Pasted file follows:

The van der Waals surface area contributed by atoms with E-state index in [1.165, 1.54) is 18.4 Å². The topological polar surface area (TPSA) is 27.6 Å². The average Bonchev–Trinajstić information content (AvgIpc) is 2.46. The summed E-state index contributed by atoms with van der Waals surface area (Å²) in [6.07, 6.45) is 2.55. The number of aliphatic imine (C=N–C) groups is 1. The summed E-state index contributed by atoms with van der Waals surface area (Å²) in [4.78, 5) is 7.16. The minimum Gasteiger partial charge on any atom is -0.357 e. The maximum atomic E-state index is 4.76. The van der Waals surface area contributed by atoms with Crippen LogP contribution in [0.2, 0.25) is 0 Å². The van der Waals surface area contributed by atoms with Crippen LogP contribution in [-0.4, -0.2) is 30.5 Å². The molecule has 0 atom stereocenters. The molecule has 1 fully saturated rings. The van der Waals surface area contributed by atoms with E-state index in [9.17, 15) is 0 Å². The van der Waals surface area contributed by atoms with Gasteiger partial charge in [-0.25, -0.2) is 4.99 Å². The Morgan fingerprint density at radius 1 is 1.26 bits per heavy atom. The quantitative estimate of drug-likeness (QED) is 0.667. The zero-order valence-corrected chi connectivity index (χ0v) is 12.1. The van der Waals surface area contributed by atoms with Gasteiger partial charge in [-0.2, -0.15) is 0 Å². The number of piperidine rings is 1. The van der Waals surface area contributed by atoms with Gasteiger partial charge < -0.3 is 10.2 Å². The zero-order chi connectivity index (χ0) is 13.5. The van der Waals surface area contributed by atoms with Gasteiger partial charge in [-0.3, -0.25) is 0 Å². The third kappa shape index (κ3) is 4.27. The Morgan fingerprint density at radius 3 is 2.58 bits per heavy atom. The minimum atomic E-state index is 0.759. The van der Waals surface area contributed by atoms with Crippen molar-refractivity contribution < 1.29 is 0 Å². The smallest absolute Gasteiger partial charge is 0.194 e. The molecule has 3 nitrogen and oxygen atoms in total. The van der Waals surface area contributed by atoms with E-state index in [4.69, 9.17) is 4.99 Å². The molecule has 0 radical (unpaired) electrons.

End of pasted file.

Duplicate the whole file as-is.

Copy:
The van der Waals surface area contributed by atoms with E-state index in [1.165, 1.54) is 18.4 Å². The topological polar surface area (TPSA) is 27.6 Å². The average Bonchev–Trinajstić information content (AvgIpc) is 2.46. The summed E-state index contributed by atoms with van der Waals surface area (Å²) in [6.07, 6.45) is 2.55. The number of aliphatic imine (C=N–C) groups is 1. The summed E-state index contributed by atoms with van der Waals surface area (Å²) in [4.78, 5) is 7.16. The minimum Gasteiger partial charge on any atom is -0.357 e. The maximum atomic E-state index is 4.76. The van der Waals surface area contributed by atoms with Crippen LogP contribution in [0.2, 0.25) is 0 Å². The van der Waals surface area contributed by atoms with Crippen LogP contribution in [-0.4, -0.2) is 30.5 Å². The molecule has 0 atom stereocenters. The molecule has 1 fully saturated rings. The van der Waals surface area contributed by atoms with E-state index in [9.17, 15) is 0 Å². The van der Waals surface area contributed by atoms with Gasteiger partial charge in [-0.25, -0.2) is 4.99 Å². The Morgan fingerprint density at radius 1 is 1.26 bits per heavy atom. The quantitative estimate of drug-likeness (QED) is 0.667. The zero-order valence-corrected chi connectivity index (χ0v) is 12.1. The van der Waals surface area contributed by atoms with Gasteiger partial charge in [-0.2, -0.15) is 0 Å². The number of piperidine rings is 1. The van der Waals surface area contributed by atoms with Gasteiger partial charge < -0.3 is 10.2 Å². The zero-order chi connectivity index (χ0) is 13.5. The van der Waals surface area contributed by atoms with Gasteiger partial charge in [-0.3, -0.25) is 0 Å². The third kappa shape index (κ3) is 4.27. The Morgan fingerprint density at radius 3 is 2.58 bits per heavy atom. The minimum atomic E-state index is 0.759. The van der Waals surface area contributed by atoms with Crippen molar-refractivity contribution < 1.29 is 0 Å². The smallest absolute Gasteiger partial charge is 0.194 e. The molecule has 3 nitrogen and oxygen atoms in total. The van der Waals surface area contributed by atoms with E-state index in [4.69, 9.17) is 4.99 Å². The molecule has 0 radical (unpaired) electrons.